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Virus classification Edit this classification
(unranked): Virus
Class: Naldaviricetes

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Naldaviricetes is a class of viruses, which infect arthropods.[1] Members of Naldaviricetes are characterized by large enveloped rod-shaped virions, circular double-stranded DNA genomes, and replication in the nucleus of the host cell. All of them (including the unassigned Polydnaviridae family) share a set of unique genes not found in other viruses, which include the presence of multiple interspersed direct repeats, various subunits of DNA polymerase and RNA polymerase, four late expression factor genes, and infectivity factor genes suggesting a common host entry mechanism.[2]


These viruses encompass several genes that are distantly related to core genes of the Nucleocytoviricota and thus could be highly derived members of the DJR-MCP viruses (kingdom Bamfordvirae of the realm Varidnaviria), despite the absence of the DJR-MCP and formation of odd-shaped virions. Preliminary phylogenetic analysis of several essential genes that are shared by all these arthoropod viruses and the Nucleocytoviricota, such as PolB, RNAP subunits, helicase-primase and thiol oxidoreductase, has suggested that this group of viruses might be a highly derived offshoot of the Nucleocytoviricota.[3][4]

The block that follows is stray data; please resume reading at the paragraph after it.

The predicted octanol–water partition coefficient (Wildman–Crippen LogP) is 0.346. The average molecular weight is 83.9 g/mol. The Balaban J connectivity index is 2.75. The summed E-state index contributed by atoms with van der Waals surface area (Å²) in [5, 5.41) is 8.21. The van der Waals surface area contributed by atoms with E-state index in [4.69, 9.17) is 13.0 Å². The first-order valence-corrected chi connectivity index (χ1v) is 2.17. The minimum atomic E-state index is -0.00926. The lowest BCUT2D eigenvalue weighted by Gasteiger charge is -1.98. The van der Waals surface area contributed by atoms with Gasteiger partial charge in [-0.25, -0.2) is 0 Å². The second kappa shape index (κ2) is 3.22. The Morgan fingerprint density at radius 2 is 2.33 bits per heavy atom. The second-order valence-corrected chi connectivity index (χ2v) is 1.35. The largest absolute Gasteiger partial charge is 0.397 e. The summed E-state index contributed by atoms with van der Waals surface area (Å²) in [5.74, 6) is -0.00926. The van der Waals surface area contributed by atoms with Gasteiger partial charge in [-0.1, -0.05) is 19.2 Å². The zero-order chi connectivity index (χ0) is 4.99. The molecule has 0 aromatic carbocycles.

Naldaviricetes contains one order and a family unassigned to an order. This taxonomy is shown hereafter:[1]

The unassigned family Polydnaviridae is a potential member of the group because they share the characteristic genes of Naldaviricetes and appear to have evolved from nudiviruses of the order Lefavirales.[3][4]


  1. ^ a b "Virus Taxonomy: 2020 Release". International Committee on Taxonomy of Viruses (ICTV). March 2021. Retrieved 10 May 2021.
  2. ^ Henry M. Kariithi, Just M. Vlak, Johannes A. Jehle, Max Bergoin, Drion G. Boucias y Adly MM Abd-Alla. (2019). Hytrosaviridae Profile. ICTV.
  3. ^ a b Eugene V. Koonin, Valerian V. Dolja, Mart Krupovic, Arvind Varsani, Yuri I. Wolf, Natalya Yutin, F. Murilo Zerbini, Jens H. Kuhn (2020). Global Organization and Proposed Megataxonomy of the Virus World. American Society for Microbiology.
  4. ^ a b Eugene V. Koonin, Valerian V. Dolja, Mart Krupovic (2015). Origins and evolution of viruses of eukaryotes: The ultimate modularity. Sciences Direct.